We illustrate how the use of heated electrodes enhances the performance of glucose biosensors based on amperometric detection of the glucose-oxidase generated hydrogen peroxide. Nafion is shown to be an excellent matrix to protect glucose oxidase from thermal inactivation during the heating pulses. The influence of the electrode temperature upon the amperometric response is examined. Temperature pulse amperometry (TPA) has been used to obtain convenient peak-shaped analytical signals. Surprisingly, up to 67.5 °C, the activity of Nafion-entrapped glucose oxidase is greatly enhanced (24 -fold) by accelerated kinetics rather than decreased by thermal inactivation. Amperometric signals even at elevated temperatures are stable upon prolonged operation involving repetitive measurements. The linear calibration range is significantly extended.
Glucose; Hot-wire electrochemistry; Temperature pulse amperometry (TPA); Nafion; Glucose oxidase
Thiol-rich peptides and proteins possess a large number of biological activities and may serve as markers for numerous health problems including cancer. Metallothionein (MT), a small molecular mass protein rich in cysteine, may be considered as one of the promising tumour markers. The aim of this paper was to employ chronopotentiometric stripping analysis (CPSA) for highly sensitive detection of MT.
In this study, we used adsorptive transfer stripping technique coupled with CPSA for detection of cysteine, glutathione oxidized and reduced, phytochelatin, bovine serum albumin, and metallothionein. Under the optimal conditions, we were able to estimate detection limits down to tens of fg per ml. Further, this method was applied to detect metallothioneins in blood serum obtained from patients with breast cancer and in neuroblastoma cells resistant and sensitive to cisplatin in order to show the possible role of metallothioneins in carcinogenesis. It was found that MT level in blood serum was almost twice higher as compared to the level determined in healthy individuals.
This paper brings unique results on the application of ultra-sensitive electroanalytical method for metallothionein detection. The detection limit and other analytical parameters are the best among the parameters of other techniques. In spite of the fact that the paper is mainly focused on metallothionein, it is worth mentioning that successful detection of other biologically important molecules is possible by this method. Coupling of this method with simple isolation methods such as antibody-modified paramagnetic particles may be implemented to lab–on-chip instrument.
We demonstrate the first example of using potentiometry at ion-selective electrodes (ISEs) for probing in real-time monitoring of biometallization processes. A copper ISE is used for real-time monitoring of the NADH-mediated reduction of copper in the presence of gold nanoparticle seeds. Such potentiometric detection of NADH is not susceptible to surface fouling common with analogous amperometric measurements of this co-factor. Biosensing of ethanol is illustrated in the presence of alcohol dehydrogenase and NAD+, along with potentiometric detection of the NADH product at the copper ISE. The concept can be readily expanded to the monitoring of various biometallization processes in connection to different enzymatic transformations and ISE, and used for ultrasensitive detection of bioaffinity interactions in connection to common enzyme tags.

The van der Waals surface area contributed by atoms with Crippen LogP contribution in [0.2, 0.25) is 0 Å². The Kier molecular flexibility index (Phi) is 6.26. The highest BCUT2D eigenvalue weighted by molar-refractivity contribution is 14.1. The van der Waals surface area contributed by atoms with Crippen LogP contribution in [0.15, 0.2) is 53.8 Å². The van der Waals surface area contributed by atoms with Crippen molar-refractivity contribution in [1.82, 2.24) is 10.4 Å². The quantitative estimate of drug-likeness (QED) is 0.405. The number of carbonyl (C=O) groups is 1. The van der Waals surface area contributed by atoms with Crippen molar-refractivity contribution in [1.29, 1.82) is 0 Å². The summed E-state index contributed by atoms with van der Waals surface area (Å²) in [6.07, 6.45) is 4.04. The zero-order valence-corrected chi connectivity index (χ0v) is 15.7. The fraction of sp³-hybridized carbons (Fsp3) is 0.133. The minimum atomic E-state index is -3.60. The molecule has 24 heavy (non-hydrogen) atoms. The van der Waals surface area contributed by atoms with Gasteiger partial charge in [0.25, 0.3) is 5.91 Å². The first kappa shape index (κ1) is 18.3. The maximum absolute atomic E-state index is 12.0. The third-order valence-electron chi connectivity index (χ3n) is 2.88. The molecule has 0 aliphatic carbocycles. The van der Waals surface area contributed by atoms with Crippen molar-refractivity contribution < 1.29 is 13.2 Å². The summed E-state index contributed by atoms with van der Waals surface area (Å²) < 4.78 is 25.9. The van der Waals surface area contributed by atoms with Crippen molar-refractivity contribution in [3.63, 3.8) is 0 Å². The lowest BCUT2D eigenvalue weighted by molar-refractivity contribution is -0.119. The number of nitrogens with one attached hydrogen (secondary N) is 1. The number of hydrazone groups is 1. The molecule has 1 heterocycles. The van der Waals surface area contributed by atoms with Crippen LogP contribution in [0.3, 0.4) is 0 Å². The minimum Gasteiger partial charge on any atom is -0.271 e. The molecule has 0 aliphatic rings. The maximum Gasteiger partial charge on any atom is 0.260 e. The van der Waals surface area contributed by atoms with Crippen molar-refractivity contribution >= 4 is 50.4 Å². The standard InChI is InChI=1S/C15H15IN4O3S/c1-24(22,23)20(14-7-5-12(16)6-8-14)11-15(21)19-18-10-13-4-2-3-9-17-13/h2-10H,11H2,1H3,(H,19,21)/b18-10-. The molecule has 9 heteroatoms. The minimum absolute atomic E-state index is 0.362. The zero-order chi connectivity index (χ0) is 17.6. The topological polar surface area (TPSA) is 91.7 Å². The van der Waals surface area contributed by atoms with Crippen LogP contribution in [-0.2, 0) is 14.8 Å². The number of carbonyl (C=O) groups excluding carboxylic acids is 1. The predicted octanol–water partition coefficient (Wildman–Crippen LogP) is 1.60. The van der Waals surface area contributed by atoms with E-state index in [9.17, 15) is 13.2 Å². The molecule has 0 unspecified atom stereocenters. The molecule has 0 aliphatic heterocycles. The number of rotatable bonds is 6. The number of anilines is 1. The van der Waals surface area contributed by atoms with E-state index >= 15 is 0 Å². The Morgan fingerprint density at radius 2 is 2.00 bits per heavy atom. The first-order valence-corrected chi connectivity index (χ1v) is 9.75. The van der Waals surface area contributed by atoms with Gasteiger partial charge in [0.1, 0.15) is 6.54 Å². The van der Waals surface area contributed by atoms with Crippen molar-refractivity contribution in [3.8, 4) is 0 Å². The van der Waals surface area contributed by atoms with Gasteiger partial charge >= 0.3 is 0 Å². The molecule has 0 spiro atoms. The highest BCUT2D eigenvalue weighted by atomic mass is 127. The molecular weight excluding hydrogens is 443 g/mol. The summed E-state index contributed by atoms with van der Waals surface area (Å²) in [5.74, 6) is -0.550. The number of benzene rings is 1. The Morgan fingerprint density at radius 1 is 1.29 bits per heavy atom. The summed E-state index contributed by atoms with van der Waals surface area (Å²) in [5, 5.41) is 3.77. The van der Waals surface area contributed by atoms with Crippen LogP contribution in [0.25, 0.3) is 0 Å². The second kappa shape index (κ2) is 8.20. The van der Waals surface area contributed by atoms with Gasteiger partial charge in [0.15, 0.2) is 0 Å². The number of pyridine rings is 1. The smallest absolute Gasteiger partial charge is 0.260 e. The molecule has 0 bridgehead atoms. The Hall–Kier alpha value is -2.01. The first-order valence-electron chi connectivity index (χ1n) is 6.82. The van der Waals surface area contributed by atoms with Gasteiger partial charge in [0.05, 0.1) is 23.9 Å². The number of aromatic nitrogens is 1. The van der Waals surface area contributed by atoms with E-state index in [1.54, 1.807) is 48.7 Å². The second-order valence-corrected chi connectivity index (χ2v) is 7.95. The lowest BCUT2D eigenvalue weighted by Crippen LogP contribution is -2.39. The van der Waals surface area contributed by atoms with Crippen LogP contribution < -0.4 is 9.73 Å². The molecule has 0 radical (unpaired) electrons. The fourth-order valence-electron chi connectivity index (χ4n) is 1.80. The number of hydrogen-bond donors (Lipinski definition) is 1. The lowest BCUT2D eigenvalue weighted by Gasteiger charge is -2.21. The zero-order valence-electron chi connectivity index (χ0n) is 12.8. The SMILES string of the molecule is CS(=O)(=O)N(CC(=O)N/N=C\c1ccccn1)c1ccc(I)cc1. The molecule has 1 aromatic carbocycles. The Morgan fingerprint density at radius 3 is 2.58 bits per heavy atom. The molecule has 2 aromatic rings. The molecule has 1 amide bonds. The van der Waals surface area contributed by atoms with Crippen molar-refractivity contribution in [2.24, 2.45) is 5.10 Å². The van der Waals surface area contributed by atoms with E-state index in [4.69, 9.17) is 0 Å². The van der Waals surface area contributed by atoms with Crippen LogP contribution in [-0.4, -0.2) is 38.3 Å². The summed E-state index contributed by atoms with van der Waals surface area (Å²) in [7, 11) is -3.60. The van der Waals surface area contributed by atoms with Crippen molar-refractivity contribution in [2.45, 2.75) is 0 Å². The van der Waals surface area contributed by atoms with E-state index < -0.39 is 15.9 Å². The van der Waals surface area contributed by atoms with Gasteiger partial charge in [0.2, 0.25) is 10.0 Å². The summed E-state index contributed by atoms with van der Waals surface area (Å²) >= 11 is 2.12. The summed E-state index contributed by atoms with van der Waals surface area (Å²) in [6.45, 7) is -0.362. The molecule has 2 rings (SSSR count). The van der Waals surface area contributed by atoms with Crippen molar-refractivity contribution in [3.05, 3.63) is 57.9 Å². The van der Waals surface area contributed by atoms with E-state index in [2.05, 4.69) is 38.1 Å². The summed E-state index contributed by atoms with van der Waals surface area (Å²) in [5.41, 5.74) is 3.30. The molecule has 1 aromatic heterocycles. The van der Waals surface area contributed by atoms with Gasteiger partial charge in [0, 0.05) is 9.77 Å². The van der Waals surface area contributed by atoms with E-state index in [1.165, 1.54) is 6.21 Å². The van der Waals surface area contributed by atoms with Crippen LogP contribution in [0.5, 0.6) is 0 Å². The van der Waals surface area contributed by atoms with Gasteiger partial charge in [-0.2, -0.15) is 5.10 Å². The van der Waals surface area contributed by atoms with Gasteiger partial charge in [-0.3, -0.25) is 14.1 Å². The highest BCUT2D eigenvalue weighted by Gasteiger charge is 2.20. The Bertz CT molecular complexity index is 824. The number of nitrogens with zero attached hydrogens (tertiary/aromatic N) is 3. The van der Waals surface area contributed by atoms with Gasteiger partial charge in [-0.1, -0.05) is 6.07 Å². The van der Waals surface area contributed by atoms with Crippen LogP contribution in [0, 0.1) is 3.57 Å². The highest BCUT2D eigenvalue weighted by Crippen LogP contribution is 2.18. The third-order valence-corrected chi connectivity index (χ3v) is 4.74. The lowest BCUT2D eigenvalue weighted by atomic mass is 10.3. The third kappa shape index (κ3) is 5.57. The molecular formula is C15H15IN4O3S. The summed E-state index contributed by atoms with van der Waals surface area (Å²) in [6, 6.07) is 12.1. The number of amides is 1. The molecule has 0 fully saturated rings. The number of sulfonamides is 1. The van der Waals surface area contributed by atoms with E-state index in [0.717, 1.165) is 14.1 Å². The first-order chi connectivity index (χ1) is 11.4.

The influence of the mechanical bending, rolling and crimping of flexible screen-printed electrodes upon their electrical properties and electrochemical behavior has been elucidated. Three different flexible plastic substrates, Mylar, polyethylene naphthalate (PEN), and Kapton, have been tested in connection to the printing of graphite ink working electrodes. Our data indicate that flexible printed electrodes can be bent to extremely small radii of curvature and still function well, despite a marginal increase the electrical resistance. Below critical radii of curvature of ~8 mm, full recovery of the electrical resistance occurs upon strain release. The electrochemical response is maintained for sub-mm bending radii and a 180° pinch of the electrode does not lead to device failure. The electrodes appear to be resistant to repeated bending. Such capabilities are demonstrated using model compounds, including ferrocyanide, trinitrotoluene (TNT) and nitronaphthalene (NN). These printed electrodes hold great promise for widespread applications requiring flexible, yet robust non-planar sensing devices.
Screen-printing; Flexible substrates; Mechanical bending; Electrodes
Recent advances in ion-selective electrodes have pushed the detection limits of direct potentiometry to the nanomolar concentration range. Here we present a direct comparison of the sensitivity and selectivity of potentiometric and stripping-voltammetric measurements of cadmium and lead. While both techniques offer a similar sensitivity, the potentiometric method offers higher selectivity in the presence of excess of metal ions (e.g., thallium, tin) that commonly interfere in the stripping-voltammetric operation. Because of the complementary nature of the potentiometric and stripping-voltammetric methods, it is recommended that these techniques will be selected based on the specific analytical problem or used in parallel to provide additional analytical information.
Stripping voltammetry; Potentiometry; Sensitivity; Selectivity; Trace analysis; Cadmium; Lead